Referring to FIGS. 2 and 3, the pod 102 can further comprise supporting studs 212. These studs 212 protrude from the bottom, or posterior, of the pod 102, and are preferably rounded and smooth. An individual stud may be attached to the posterior of the pod 102, pass through the posterior, or be an extension of the pod 102. Different studs may be used in combination on the pod 102.
The studs 212 provide direct contact with the patient. The studs 212 stabilize the sensor pod 102 in a fixed position (laterally) with respect to the patient. Any number of studs 212 may be used. In a preferred embodiment, three studs are provided. The studs 212 stabilize the position of the pod with respect to the contours and planes of the patient. The mounting apparatus brings the sensor into contact with the patient. In one embodiment of the present invention, one or more studs 212 are formed of a conductive material, such as brass, and can be implemented as dry electrocardiogram (ECG/EKG) electrodes. These electrodes can provide a temporal reference or base-line signal (pressure) for interpretation and analysis of the cardiac acoustic signal (pressure).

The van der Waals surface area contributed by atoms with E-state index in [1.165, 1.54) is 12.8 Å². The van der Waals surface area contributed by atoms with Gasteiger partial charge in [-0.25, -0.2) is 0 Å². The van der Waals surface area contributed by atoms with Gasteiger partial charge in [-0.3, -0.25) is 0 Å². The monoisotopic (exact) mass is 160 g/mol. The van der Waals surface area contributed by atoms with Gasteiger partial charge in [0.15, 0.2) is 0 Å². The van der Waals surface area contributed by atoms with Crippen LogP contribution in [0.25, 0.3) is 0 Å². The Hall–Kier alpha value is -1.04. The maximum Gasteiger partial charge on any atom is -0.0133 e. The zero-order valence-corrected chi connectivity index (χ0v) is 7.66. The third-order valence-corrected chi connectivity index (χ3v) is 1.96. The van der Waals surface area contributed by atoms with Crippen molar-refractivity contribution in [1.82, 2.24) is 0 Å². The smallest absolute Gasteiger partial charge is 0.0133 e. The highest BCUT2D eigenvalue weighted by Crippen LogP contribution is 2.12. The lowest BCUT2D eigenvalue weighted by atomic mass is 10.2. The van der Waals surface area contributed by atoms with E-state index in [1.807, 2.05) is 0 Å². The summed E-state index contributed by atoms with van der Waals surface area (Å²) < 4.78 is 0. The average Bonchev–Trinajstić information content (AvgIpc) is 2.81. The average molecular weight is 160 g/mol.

The pod 102 houses a printed-circuit board 202, supported by studs 208. Electronics mounted on the printed-circuit board include preamplifier circuitry, cursor control circuitry, telemetry circuitry, and/or other circuitry for processing signals to and from the sensor 206. In another embodiment of the present invention, the electronics include the preamplifier circuitry and cursor control circuitry. Alternatively, the electronics or another control board can be located external to the pod 102, connected to the sensor via a cable 114.